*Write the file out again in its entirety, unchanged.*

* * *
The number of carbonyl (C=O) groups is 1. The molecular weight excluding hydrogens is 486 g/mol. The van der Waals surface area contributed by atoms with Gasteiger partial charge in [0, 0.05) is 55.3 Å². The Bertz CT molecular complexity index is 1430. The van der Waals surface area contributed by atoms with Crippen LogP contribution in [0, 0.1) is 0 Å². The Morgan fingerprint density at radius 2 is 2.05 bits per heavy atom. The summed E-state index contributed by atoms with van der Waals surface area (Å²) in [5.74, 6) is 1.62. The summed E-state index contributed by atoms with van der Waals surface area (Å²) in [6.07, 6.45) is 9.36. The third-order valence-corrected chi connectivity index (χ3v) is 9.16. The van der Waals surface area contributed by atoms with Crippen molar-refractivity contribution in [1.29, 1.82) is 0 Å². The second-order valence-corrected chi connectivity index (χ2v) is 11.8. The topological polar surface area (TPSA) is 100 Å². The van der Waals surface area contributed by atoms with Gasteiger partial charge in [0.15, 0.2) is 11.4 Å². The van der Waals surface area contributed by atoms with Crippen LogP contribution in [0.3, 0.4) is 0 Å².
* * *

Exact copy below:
The number of carbonyl (C=O) groups is 1. The molecular weight excluding hydrogens is 486 g/mol. The van der Waals surface area contributed by atoms with Gasteiger partial charge in [0, 0.05) is 55.3 Å². The Bertz CT molecular complexity index is 1430. The van der Waals surface area contributed by atoms with Crippen LogP contribution in [0, 0.1) is 0 Å². The Morgan fingerprint density at radius 2 is 2.05 bits per heavy atom. The summed E-state index contributed by atoms with van der Waals surface area (Å²) in [5.74, 6) is 1.62. The summed E-state index contributed by atoms with van der Waals surface area (Å²) in [6.07, 6.45) is 9.36. The third-order valence-corrected chi connectivity index (χ3v) is 9.16. The van der Waals surface area contributed by atoms with Crippen molar-refractivity contribution in [1.29, 1.82) is 0 Å². The second-order valence-corrected chi connectivity index (χ2v) is 11.8. The topological polar surface area (TPSA) is 100 Å². The van der Waals surface area contributed by atoms with Gasteiger partial charge in [0.15, 0.2) is 11.4 Å². The van der Waals surface area contributed by atoms with Crippen LogP contribution in [0.3, 0.4) is 0 Å².